When diagnosed in early stages, testicular cancer is very treatable through robotic surgery, chemotherapy, and radiation. Being vigilant to the warning signs is a crucial part of an early diagnosis, so it is important for men to educate themselves about the potential symptoms. If you experience any of these signs, consider seeing your doctor for further evaluation.
Lump or Swelling
A lump or swelling in one testicle is the most common sign of testicular cancer. The lump is typically painless and may be as small as a pea, but can grow in size as the cancer progresses. Swelling may be accompanied by a feeling of heaviness or a change in the feeling of the scrotum. For example, you may notice tightness or firmness that wasn’t there previously. This symptom may be accompanied by fluid accumulation in the scrotum. Keep in mind that testicular cancer typically only causes symptoms in one testicle.
Although lumps and swelling caused by cancer are usually painless, the testicles themselves may become painful when cancer is present. Pain may also be felt in the scrotum. Cancer-related pain can occur independently of swelling—this means that testicular pain caused by cancer can happen even if there is no lump present, which is why reporting testicular pain to your doctor is important, even if there are no other symptoms present.
Gynecomastia is a condition in which breast tissue in men grows. In some cases, testicular cancer triggers the release of hormones that cause gynecomastia to occur. When this happens, men may experience breast growth or tenderness in the breast area.
The Cancer Center at Riverside Community Hospital offers comprehensive cancer care and a variety of support services for a range of different types of cancer with CyberKnife treatment, robotic surgery, and more. Call us today at (951) 788-3463 for more information about our cancer treatments as well as the other services offered at our Riverside hospital, including organ transplant, bariatric weight loss, and heart care.
Whether you are having a heart health emergency or have an injury that needs immediate attention, knowing what to expect when you visit the ER can make the experience less stressful. When you go to the hospital for emergency treatment, here is a look at the process you will go through as you receive care.
Triage is the first thing that happens when you go to the ER and is a crucial part of the care process. An intake nurse or another care provider will review your symptoms with you to determine the severity of your emergency. The purpose of triage is to ensure that patients with life-threatening issues receive the care they need quickly, and is more useful than seeing patients on a first come, first served basis. For instance, a patient having a heart attack or stroke will be taken back for treatment before someone with a minor cut, regardless of the order in which they arrived.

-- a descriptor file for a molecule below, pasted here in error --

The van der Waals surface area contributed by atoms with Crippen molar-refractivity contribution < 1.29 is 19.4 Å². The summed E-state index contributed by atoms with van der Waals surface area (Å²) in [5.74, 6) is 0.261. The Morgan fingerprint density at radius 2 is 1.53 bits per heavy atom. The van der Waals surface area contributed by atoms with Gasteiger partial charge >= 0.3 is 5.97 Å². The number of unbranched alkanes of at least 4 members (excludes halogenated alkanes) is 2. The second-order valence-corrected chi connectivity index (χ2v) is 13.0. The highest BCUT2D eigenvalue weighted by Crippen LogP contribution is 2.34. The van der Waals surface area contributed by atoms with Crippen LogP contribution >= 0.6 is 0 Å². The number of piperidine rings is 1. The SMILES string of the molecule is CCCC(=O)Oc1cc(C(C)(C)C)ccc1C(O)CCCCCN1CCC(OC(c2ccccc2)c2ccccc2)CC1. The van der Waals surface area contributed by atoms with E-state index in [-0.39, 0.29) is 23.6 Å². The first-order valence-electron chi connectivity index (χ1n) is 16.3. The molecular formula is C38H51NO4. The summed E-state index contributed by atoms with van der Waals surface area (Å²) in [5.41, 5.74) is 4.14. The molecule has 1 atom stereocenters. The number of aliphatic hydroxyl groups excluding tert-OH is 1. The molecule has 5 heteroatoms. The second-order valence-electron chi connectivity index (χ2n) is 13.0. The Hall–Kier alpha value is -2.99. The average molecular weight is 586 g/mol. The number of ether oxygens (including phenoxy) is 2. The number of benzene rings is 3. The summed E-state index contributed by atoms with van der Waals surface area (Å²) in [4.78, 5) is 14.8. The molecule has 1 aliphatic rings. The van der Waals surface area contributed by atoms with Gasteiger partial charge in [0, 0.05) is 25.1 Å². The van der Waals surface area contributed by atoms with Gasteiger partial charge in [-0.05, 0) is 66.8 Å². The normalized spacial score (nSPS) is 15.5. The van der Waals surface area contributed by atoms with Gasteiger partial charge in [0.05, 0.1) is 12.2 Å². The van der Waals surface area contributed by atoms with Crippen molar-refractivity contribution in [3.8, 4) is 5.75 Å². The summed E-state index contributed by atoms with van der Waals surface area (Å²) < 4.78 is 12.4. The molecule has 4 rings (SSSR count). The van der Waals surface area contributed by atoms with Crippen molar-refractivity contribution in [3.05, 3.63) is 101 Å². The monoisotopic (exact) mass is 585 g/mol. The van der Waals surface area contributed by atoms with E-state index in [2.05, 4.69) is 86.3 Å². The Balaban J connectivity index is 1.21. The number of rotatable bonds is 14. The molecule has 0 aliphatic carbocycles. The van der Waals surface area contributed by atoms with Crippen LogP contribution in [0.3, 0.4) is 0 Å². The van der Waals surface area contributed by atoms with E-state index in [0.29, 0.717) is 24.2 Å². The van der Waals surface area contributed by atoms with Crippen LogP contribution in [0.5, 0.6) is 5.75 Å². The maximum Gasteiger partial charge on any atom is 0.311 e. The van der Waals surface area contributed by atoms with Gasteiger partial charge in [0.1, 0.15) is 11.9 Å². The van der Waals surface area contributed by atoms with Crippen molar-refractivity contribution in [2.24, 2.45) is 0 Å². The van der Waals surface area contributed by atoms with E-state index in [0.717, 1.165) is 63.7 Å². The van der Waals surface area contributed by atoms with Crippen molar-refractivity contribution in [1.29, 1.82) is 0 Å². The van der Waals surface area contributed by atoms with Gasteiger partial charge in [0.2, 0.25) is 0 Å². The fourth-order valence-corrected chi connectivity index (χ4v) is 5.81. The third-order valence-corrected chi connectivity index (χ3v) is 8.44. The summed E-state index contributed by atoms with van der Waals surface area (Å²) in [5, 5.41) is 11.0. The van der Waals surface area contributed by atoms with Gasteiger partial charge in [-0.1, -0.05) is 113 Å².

Diagnosis and Treatment
When you are taken into a treatment room in the ER, your vital signs will be measured and a doctor or nurse will ask you about your symptoms in more detail. If necessary, the ER doctor may refer you for diagnostic testing, such as an X-ray or an EKG, to determine the cause of your symptoms. When the ER doctor is confident that he or she has the correct diagnosis, you will either receive treatment in the ER or be admitted to the hospital for more extensive care.
If you are not being admitted to the hospital, you will be discharged once your treatment is complete. Before you are discharged, a nurse will review your diagnosis and instructions for home care with you. You will also receive a detailed summary of your visit, diagnosis, and any necessary prescriptions, as well as a referral to a specialist for further evaluation if needed.
The ER at Riverside Community Hospital treats patients in need 24 hours a day and is home to a Level II Trauma Center and 50 treatment areas. The ER is also a Certified Primary Stroke Center and Accredited Chest Pain Center with access to our heart hospital in Riverside. For more information about all of our hospital services, please call (951) 788-3463.